Question: When will Lync Online support Enterprise Voice? Short answer: who knows?
But there’s also a long answer, and, frankly, it’s quite interesting. And from the perspective of Lync Online customers, that’s potentially promising for those who want to keep waiting. So let’s take the time to dissect what Microsoft is now saying that it plans and doesn’t plan to offer regarding the integration of better telephony capabilities into Lync Online.
First of all, a little story. There are two versions of Lync: Lync Server 2013 and Lync Online. (There’s a third actually – one for hosting providers – but let’s forget that because that’s not the focus of what we’re talking about now.)
• Lync Server is deployed as on-premises software; Lync Online is a cloud-based subscription service.
• Lync Server supports instant messaging, presence, conferencing, and all of those cool features; Lync Online has it all, too.
• Lync Server supports an optional set of advanced telephony features called Enterprise Voice (at least more advanced than those supported by Lync without Enterprise Voice); Lync Online does not.
The corporate voice in Lync Online was a nod to Microsoft back in 2011. In February 2013, former Skype president Tony Bates said Lync Online would have Enterprise Voice in the the next 18 months. In July 2013, Vice President Derek Burney reiterated “Microsoft’s commitment for Enterprise Voice in Lync Online. ”But in his Lync Conference 2014 keynote, Lync’s prodigal leader Gurdeep Singh Pall said, “This year we will be offering the ability to get PSTN inbound and outbound phone numbers and calls in Lync Online. This is what customers have asked for, and we will make it happen.
Note the change in verbiage. Lync Online will receive PSTN calls. Not Enterprise Voice. PSTN call.
Gurdeep Signh Pall announcing Lync Online PSTN call at Lync 2014 conference
Business Voice Calls vs. RTC
Enterprise Voice has a very specific meaning in the Lync language, so let’s leave it Microsoft explains it:
“With Enterprise Voice, Lync Server provides a standalone Voice over Internet Protocol (VoIP) offering to enhance or replace traditional Private Branch Exchange (PBX) systems. Enterprise Voice users can call colleagues on your organization’s VoIP or PBX network, and they can call traditional phone numbers outside your organization. The Enterprise Voice solution includes common calling features such as answer, forward, transfer, hold, forward, release and park, and enhanced 9-1-1 …. ” [emphasis added]
Enterprise Voice is vitally important to Microsoft’s unified communications strategy, as it is what makes Lync Server a viable alternative to a traditional on-premises PBX. This is what sets Lync Server up against Cisco UC Manager, Avaya Aura Communications Manager, and the myriad of other enterprise voice systems available. Lync with Enterprise Voice has PBX calling features – not hundreds or even dozens, but enough to spark business interest. It has response groups – not precisely ACD but ACD-ish. It features call admission control, which helps deliver professional-grade voice over low-bandwidth networks. And there’s that bit that I put in italics – the ability to dial old normal phone numbers … i.e. PSTN calls.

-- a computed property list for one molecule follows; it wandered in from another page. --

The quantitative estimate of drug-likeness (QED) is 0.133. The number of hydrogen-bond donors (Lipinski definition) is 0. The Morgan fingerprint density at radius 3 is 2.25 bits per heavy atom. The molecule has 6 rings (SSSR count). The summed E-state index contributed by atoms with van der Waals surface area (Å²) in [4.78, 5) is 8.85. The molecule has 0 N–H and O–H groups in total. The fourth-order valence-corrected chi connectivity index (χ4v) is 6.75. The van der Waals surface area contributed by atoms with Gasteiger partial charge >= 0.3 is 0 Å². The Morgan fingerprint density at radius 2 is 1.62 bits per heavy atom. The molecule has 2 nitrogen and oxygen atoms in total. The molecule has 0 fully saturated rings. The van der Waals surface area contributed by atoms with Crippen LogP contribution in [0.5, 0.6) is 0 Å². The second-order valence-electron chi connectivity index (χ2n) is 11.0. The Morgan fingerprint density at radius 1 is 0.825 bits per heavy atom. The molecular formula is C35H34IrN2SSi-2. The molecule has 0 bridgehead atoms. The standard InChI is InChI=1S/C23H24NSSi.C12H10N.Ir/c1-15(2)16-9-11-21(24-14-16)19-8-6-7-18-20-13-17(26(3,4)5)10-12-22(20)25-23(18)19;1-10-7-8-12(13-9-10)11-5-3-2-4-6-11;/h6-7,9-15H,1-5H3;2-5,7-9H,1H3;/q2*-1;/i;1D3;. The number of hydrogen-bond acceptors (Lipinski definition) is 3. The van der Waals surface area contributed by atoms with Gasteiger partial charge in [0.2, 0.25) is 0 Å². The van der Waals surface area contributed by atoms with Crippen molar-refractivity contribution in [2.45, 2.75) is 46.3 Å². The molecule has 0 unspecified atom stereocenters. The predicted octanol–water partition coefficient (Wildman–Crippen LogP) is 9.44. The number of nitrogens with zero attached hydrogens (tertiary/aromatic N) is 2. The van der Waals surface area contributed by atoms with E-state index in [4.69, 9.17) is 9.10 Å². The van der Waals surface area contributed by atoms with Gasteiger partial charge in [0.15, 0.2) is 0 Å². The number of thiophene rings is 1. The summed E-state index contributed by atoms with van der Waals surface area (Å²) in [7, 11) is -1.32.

As I mentioned, Enterprise Voice is the reason businesses are choosing (or at least considering) Lync Server as an alternative to a traditional PBX. The lack of corporate voice is the reason businesses can’t use – or even consider using – Lync Online as an alternative to a hosted PBX service. If and when Microsoft integrates the full set of Enterprise Voice features into Lync Online, it might have something competitive with hosted PBX services.
A year ago, Microsoft was basically saying this was the direction Lync Online was taking when Enterprise Voice was ostensibly on the Lync Online roadmap. But the story has changed. At the Lync 2014 conference, Microsoft announced that it now plans to add to Lync Online only PSTN calls (only one of all Enterprise Voice features).
So what does the PSTN call? As Pall and others at the Lync conference explained, it felt like little more than a dialer, as well as being able to have a phone number associated with an end user’s Lync account. The phone numbers will come from one of Microsoft’s four partner carriers, and when someone dials that number, a Lync Online user can answer the call with their Lync client. Users can also make calls to PSTN numbers.
Next page: More than PSTN calls, less than enterprise voice
More than PSTN calls, less than Enterprise Voice
So this is it? Not only will Lync Online users be able to set up PC-to-PC voice connections, but will also be able to make and receive calls to PSTN? Nothing more than that?